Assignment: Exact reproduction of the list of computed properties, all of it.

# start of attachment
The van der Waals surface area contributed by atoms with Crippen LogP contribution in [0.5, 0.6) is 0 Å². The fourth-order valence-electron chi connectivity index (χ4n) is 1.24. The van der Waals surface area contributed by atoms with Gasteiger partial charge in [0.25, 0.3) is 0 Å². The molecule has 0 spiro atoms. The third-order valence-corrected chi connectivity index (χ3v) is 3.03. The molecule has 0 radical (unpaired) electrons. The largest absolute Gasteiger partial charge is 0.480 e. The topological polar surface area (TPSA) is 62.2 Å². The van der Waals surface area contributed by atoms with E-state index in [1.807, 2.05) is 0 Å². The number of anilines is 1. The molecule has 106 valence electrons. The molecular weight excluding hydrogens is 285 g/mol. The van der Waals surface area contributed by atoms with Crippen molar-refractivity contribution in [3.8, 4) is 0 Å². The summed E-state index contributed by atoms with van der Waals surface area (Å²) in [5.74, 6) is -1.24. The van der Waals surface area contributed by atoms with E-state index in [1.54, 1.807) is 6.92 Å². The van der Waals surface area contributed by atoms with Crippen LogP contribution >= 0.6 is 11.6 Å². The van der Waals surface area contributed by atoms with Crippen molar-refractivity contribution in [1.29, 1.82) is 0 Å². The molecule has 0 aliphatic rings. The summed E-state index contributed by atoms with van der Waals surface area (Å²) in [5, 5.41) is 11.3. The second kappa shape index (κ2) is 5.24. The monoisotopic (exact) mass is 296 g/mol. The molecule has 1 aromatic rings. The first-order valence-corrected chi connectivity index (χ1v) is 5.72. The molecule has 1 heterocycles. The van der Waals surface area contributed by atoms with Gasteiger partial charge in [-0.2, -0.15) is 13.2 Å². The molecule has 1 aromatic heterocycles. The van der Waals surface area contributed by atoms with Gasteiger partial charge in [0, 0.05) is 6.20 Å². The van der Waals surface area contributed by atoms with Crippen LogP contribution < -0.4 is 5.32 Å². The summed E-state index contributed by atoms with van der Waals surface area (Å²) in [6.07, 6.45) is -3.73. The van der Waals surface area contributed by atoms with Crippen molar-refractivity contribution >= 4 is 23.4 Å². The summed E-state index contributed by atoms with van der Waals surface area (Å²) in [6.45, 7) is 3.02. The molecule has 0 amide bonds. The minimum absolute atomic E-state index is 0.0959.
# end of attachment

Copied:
The van der Waals surface area contributed by atoms with Crippen LogP contribution in [0.5, 0.6) is 0 Å². The fourth-order valence-electron chi connectivity index (χ4n) is 1.24. The van der Waals surface area contributed by atoms with Gasteiger partial charge in [0.25, 0.3) is 0 Å². The molecule has 0 spiro atoms. The third-order valence-corrected chi connectivity index (χ3v) is 3.03. The molecule has 0 radical (unpaired) electrons. The largest absolute Gasteiger partial charge is 0.480 e. The topological polar surface area (TPSA) is 62.2 Å². The van der Waals surface area contributed by atoms with E-state index in [1.807, 2.05) is 0 Å². The number of anilines is 1. The molecule has 106 valence electrons. The molecular weight excluding hydrogens is 285 g/mol. The van der Waals surface area contributed by atoms with Crippen molar-refractivity contribution in [3.8, 4) is 0 Å². The summed E-state index contributed by atoms with van der Waals surface area (Å²) in [5.74, 6) is -1.24. The van der Waals surface area contributed by atoms with E-state index in [1.54, 1.807) is 6.92 Å². The van der Waals surface area contributed by atoms with Crippen LogP contribution >= 0.6 is 11.6 Å². The van der Waals surface area contributed by atoms with Crippen molar-refractivity contribution in [1.29, 1.82) is 0 Å². The molecule has 0 aliphatic rings. The summed E-state index contributed by atoms with van der Waals surface area (Å²) in [5, 5.41) is 11.3. The second kappa shape index (κ2) is 5.24. The monoisotopic (exact) mass is 296 g/mol. The molecule has 1 aromatic rings. The first-order valence-corrected chi connectivity index (χ1v) is 5.72. The molecule has 1 heterocycles. The van der Waals surface area contributed by atoms with Gasteiger partial charge in [-0.2, -0.15) is 13.2 Å². The molecule has 1 aromatic heterocycles. The van der Waals surface area contributed by atoms with Gasteiger partial charge in [0, 0.05) is 6.20 Å². The van der Waals surface area contributed by atoms with Crippen LogP contribution < -0.4 is 5.32 Å². The summed E-state index contributed by atoms with van der Waals surface area (Å²) in [6.07, 6.45) is -3.73. The van der Waals surface area contributed by atoms with Crippen molar-refractivity contribution >= 4 is 23.4 Å². The summed E-state index contributed by atoms with van der Waals surface area (Å²) in [6.45, 7) is 3.02. The molecule has 0 amide bonds. The minimum absolute atomic E-state index is 0.0959.